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In recent years teenage motherhood has been officially regarded as a social ill, being associated with low social status and economic dependence; these are seen as both a precursor to teenage motherhood and an outcome of it. The newly-elected 1997 government announced an action plan to reduce levels of teenage parenthood. In 1999 the government's Social Exclusion Unit summarised the official view and recommended a number of specific initiatives towards this aim (Social Exclusion Unit, 1999, Teenage Pregnancy, The Stationery Office, London).

Early motherhood has not always been regarded as abnormal or undesirable. In 1971, 10.5% of all births were to teenage women, three-quarters of whom were married, and the average age of a woman bearing her first child was 24. By 2004 the percentage of births to teenage mothers was 7%, but 90% of these mothers were unmarried, and the average age at first motherhood had climbed steadily to 30. Teenage motherhood had changed from a normal phenomenon to being out of the ordinary. But even its detractors concede that it is not in itself a social ill, and that some teenage pregnancies are planned and well supported; research is needed with sufficiently large numbers of teenage mothers to illustrate the diversity of its associated characteristics.

Much of the existing research is based on cross-sectional data with retrospective histories. Using the General Household Survey, for example, it would be possible to use the respondent's reported fertility history to examine the work and family circumstances in mid-life of women who have been teenage mothers. But the sample numbers would be small. Some researchers have exploited British longitudinal data such as the 1946 and 1958 birth cohort studies (e.g. Botting et al 1998) but longitudinal data for more recent cohorts of teenage mothers is at present very limited. The ONS Longitudinal Study (LS), however, offers a continuous range of birth cohorts and constantly-developing follow-up period; since births to sample members are identified as they take place, the mother's circumstances can be studied both before and after the birth and sample numbers are much greater than those available in any other British survey.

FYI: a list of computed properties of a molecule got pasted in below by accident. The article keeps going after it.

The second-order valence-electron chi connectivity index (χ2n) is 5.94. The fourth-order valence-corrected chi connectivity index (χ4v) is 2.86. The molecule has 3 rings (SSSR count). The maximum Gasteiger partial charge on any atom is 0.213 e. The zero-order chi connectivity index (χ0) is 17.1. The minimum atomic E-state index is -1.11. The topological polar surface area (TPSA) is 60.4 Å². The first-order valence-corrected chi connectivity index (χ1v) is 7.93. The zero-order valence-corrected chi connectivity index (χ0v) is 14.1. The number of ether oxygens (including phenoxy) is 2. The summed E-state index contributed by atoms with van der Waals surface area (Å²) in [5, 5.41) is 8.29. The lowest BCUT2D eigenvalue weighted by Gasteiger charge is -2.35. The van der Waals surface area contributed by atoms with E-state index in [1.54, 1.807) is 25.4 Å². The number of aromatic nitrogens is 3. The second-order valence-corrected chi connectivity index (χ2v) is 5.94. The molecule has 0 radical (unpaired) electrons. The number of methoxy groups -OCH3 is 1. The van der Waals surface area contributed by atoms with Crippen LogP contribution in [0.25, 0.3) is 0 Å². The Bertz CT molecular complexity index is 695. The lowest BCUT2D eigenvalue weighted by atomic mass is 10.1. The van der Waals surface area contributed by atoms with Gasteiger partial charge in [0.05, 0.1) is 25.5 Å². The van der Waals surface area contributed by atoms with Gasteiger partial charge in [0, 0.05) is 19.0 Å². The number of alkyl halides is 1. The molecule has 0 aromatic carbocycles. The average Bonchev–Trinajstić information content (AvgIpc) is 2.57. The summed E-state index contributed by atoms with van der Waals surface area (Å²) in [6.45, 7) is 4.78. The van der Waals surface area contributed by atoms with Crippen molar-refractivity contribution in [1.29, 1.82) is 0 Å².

To illustrate the possibilities offered by the LS, we have selected female LS members who were aged 5-9 years in 1981 and identified births to them over the next 20 years. This analysis uses linked data from the 1981 Census, the 2001 Census and Birth Registrations. (Some of these findings have been published in Buxton et al 2005.) There are three tables: Table 1 shows the results by the social class of their parents in 1981, in order to examine differences in propensity to become a teenage mother. If the LS member lives with two parents in different social classes, the higher of the two social classes is assigned; if the LS member lives with only one parent, only this parent's class is used. Table 2 shows the woman's economic activity in 2001 when she was aged 25-29 years, and Table 3 gives her highest qualification; both these may be regarded as indicators of a woman's long-term economic wellbeing, and by extension, of her likely health and social status.